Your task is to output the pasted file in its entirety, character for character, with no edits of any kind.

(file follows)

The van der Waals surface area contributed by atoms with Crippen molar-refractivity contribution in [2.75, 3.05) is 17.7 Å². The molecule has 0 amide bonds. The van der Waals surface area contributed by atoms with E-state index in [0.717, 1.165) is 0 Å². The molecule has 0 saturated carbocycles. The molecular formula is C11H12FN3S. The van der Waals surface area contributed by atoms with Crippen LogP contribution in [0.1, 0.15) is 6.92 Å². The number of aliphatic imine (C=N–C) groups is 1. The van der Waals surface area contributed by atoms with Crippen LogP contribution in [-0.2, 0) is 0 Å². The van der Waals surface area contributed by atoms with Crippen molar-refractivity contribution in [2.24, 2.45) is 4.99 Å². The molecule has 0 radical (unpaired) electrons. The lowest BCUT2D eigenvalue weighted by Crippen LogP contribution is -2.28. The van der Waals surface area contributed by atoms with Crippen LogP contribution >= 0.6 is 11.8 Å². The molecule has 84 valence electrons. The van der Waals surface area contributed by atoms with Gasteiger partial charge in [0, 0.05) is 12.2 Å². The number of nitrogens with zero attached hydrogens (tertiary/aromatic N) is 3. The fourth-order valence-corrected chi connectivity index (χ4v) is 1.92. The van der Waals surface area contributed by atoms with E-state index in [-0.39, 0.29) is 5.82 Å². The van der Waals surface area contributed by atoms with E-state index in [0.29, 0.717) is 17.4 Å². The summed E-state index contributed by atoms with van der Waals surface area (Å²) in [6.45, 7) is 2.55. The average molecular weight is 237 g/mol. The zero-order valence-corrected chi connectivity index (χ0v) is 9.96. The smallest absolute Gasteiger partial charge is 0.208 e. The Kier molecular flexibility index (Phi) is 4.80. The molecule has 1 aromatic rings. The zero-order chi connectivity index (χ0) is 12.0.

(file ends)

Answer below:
The van der Waals surface area contributed by atoms with Crippen molar-refractivity contribution in [2.75, 3.05) is 17.7 Å². The molecule has 0 amide bonds. The van der Waals surface area contributed by atoms with E-state index in [0.717, 1.165) is 0 Å². The molecule has 0 saturated carbocycles. The molecular formula is C11H12FN3S. The van der Waals surface area contributed by atoms with Crippen LogP contribution in [0.1, 0.15) is 6.92 Å². The number of aliphatic imine (C=N–C) groups is 1. The van der Waals surface area contributed by atoms with Crippen LogP contribution in [-0.2, 0) is 0 Å². The van der Waals surface area contributed by atoms with Crippen molar-refractivity contribution in [2.24, 2.45) is 4.99 Å². The molecule has 0 radical (unpaired) electrons. The lowest BCUT2D eigenvalue weighted by Crippen LogP contribution is -2.28. The van der Waals surface area contributed by atoms with Crippen LogP contribution >= 0.6 is 11.8 Å². The molecule has 84 valence electrons. The van der Waals surface area contributed by atoms with Gasteiger partial charge in [0, 0.05) is 12.2 Å². The number of nitrogens with zero attached hydrogens (tertiary/aromatic N) is 3. The fourth-order valence-corrected chi connectivity index (χ4v) is 1.92. The van der Waals surface area contributed by atoms with E-state index in [-0.39, 0.29) is 5.82 Å². The van der Waals surface area contributed by atoms with E-state index in [0.29, 0.717) is 17.4 Å². The summed E-state index contributed by atoms with van der Waals surface area (Å²) in [6.45, 7) is 2.55. The average molecular weight is 237 g/mol. The zero-order valence-corrected chi connectivity index (χ0v) is 9.96. The smallest absolute Gasteiger partial charge is 0.208 e. The Kier molecular flexibility index (Phi) is 4.80. The molecule has 1 aromatic rings. The zero-order chi connectivity index (χ0) is 12.0.